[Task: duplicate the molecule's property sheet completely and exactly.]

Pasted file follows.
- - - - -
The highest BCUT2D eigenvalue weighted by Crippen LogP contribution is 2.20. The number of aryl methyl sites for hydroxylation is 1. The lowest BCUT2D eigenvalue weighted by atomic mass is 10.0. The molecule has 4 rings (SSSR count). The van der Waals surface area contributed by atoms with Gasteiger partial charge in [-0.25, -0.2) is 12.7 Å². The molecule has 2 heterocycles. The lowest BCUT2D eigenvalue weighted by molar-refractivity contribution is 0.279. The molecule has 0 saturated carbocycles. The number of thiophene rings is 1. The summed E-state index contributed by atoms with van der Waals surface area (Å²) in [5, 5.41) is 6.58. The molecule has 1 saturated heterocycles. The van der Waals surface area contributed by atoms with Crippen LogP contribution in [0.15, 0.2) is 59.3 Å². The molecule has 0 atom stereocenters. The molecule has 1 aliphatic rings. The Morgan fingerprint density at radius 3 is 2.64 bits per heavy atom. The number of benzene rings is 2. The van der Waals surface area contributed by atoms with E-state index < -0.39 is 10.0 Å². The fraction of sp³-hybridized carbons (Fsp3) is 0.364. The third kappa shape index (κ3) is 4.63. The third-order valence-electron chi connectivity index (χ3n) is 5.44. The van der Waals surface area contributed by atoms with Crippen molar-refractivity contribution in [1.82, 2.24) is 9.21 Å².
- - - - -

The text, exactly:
The highest BCUT2D eigenvalue weighted by Crippen LogP contribution is 2.20. The number of aryl methyl sites for hydroxylation is 1. The lowest BCUT2D eigenvalue weighted by atomic mass is 10.0. The molecule has 4 rings (SSSR count). The van der Waals surface area contributed by atoms with Gasteiger partial charge in [-0.25, -0.2) is 12.7 Å². The molecule has 2 heterocycles. The lowest BCUT2D eigenvalue weighted by molar-refractivity contribution is 0.279. The molecule has 0 saturated carbocycles. The number of thiophene rings is 1. The summed E-state index contributed by atoms with van der Waals surface area (Å²) in [5, 5.41) is 6.58. The molecule has 1 saturated heterocycles. The van der Waals surface area contributed by atoms with Crippen LogP contribution in [0.15, 0.2) is 59.3 Å². The molecule has 0 atom stereocenters. The molecule has 1 aliphatic rings. The Morgan fingerprint density at radius 3 is 2.64 bits per heavy atom. The number of benzene rings is 2. The van der Waals surface area contributed by atoms with E-state index < -0.39 is 10.0 Å². The fraction of sp³-hybridized carbons (Fsp3) is 0.364. The third kappa shape index (κ3) is 4.63. The third-order valence-electron chi connectivity index (χ3n) is 5.44. The van der Waals surface area contributed by atoms with Crippen molar-refractivity contribution in [1.82, 2.24) is 9.21 Å².